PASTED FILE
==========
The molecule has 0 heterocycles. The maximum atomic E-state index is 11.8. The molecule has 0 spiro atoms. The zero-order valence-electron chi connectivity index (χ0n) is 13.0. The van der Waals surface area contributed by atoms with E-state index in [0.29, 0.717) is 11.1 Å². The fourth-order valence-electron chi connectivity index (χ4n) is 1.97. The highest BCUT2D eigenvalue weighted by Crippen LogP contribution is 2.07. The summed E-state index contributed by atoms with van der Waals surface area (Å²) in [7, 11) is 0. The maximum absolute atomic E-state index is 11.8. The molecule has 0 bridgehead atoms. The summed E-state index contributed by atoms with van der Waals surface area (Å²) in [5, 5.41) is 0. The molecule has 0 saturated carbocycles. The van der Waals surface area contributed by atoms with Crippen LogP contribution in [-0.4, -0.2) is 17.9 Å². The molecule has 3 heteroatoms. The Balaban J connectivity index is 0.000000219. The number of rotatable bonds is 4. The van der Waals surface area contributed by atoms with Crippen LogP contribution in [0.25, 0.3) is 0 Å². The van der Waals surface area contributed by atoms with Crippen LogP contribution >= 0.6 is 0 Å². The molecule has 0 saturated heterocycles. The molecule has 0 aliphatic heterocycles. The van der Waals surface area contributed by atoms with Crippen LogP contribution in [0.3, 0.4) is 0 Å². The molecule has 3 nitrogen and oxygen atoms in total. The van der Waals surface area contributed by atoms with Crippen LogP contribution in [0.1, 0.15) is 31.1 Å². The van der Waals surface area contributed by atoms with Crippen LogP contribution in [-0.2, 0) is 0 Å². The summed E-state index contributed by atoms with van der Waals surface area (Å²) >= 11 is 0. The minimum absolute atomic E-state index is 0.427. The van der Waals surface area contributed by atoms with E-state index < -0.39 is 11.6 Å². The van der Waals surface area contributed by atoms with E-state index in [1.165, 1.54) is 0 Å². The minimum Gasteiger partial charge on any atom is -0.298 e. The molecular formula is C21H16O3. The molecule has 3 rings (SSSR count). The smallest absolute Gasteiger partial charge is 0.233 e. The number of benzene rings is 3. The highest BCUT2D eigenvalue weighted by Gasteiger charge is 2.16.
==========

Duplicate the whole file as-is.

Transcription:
The molecule has 0 heterocycles. The maximum atomic E-state index is 11.8. The molecule has 0 spiro atoms. The zero-order valence-electron chi connectivity index (χ0n) is 13.0. The van der Waals surface area contributed by atoms with E-state index in [0.29, 0.717) is 11.1 Å². The fourth-order valence-electron chi connectivity index (χ4n) is 1.97. The highest BCUT2D eigenvalue weighted by Crippen LogP contribution is 2.07. The summed E-state index contributed by atoms with van der Waals surface area (Å²) in [7, 11) is 0. The maximum absolute atomic E-state index is 11.8. The molecule has 0 bridgehead atoms. The summed E-state index contributed by atoms with van der Waals surface area (Å²) in [5, 5.41) is 0. The molecule has 0 saturated carbocycles. The van der Waals surface area contributed by atoms with Crippen LogP contribution in [-0.4, -0.2) is 17.9 Å². The molecule has 3 heteroatoms. The Balaban J connectivity index is 0.000000219. The number of rotatable bonds is 4. The van der Waals surface area contributed by atoms with Crippen LogP contribution in [0.25, 0.3) is 0 Å². The van der Waals surface area contributed by atoms with Crippen LogP contribution >= 0.6 is 0 Å². The molecule has 0 saturated heterocycles. The molecule has 0 aliphatic heterocycles. The van der Waals surface area contributed by atoms with Crippen LogP contribution in [0.3, 0.4) is 0 Å². The molecule has 3 nitrogen and oxygen atoms in total. The van der Waals surface area contributed by atoms with Crippen LogP contribution in [0.1, 0.15) is 31.1 Å². The van der Waals surface area contributed by atoms with Crippen LogP contribution in [-0.2, 0) is 0 Å². The summed E-state index contributed by atoms with van der Waals surface area (Å²) >= 11 is 0. The minimum absolute atomic E-state index is 0.427. The van der Waals surface area contributed by atoms with E-state index < -0.39 is 11.6 Å². The van der Waals surface area contributed by atoms with E-state index in [1.165, 1.54) is 0 Å². The minimum Gasteiger partial charge on any atom is -0.298 e. The molecular formula is C21H16O3. The molecule has 3 rings (SSSR count). The smallest absolute Gasteiger partial charge is 0.233 e. The number of benzene rings is 3. The highest BCUT2D eigenvalue weighted by Gasteiger charge is 2.16.